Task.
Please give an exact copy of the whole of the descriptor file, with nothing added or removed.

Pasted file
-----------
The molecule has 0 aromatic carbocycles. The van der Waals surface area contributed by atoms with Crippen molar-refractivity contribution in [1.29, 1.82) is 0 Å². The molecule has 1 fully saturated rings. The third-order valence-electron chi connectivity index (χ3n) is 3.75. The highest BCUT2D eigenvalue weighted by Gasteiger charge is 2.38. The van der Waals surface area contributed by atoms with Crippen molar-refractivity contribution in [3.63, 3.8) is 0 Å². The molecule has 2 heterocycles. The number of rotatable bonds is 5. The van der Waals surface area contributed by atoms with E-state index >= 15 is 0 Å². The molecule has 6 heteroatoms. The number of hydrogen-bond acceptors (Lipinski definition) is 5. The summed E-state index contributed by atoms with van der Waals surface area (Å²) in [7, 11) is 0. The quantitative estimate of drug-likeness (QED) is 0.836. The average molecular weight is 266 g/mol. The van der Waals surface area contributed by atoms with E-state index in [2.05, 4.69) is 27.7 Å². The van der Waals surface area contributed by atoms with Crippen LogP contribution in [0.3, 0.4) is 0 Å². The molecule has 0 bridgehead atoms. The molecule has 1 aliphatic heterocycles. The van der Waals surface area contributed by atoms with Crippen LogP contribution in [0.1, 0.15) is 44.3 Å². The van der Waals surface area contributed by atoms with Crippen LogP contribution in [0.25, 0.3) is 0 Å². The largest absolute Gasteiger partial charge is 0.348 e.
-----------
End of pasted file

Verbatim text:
The molecule has 0 aromatic carbocycles. The van der Waals surface area contributed by atoms with Crippen molar-refractivity contribution in [1.29, 1.82) is 0 Å². The molecule has 1 fully saturated rings. The third-order valence-electron chi connectivity index (χ3n) is 3.75. The highest BCUT2D eigenvalue weighted by Gasteiger charge is 2.38. The van der Waals surface area contributed by atoms with Crippen molar-refractivity contribution in [3.63, 3.8) is 0 Å². The molecule has 2 heterocycles. The number of rotatable bonds is 5. The van der Waals surface area contributed by atoms with E-state index >= 15 is 0 Å². The molecule has 6 heteroatoms. The number of hydrogen-bond acceptors (Lipinski definition) is 5. The summed E-state index contributed by atoms with van der Waals surface area (Å²) in [7, 11) is 0. The quantitative estimate of drug-likeness (QED) is 0.836. The average molecular weight is 266 g/mol. The van der Waals surface area contributed by atoms with E-state index in [2.05, 4.69) is 27.7 Å². The van der Waals surface area contributed by atoms with Crippen LogP contribution in [0.3, 0.4) is 0 Å². The molecule has 0 bridgehead atoms. The molecule has 1 aliphatic heterocycles. The van der Waals surface area contributed by atoms with Crippen LogP contribution in [0.1, 0.15) is 44.3 Å². The van der Waals surface area contributed by atoms with Crippen LogP contribution in [0.25, 0.3) is 0 Å². The largest absolute Gasteiger partial charge is 0.348 e.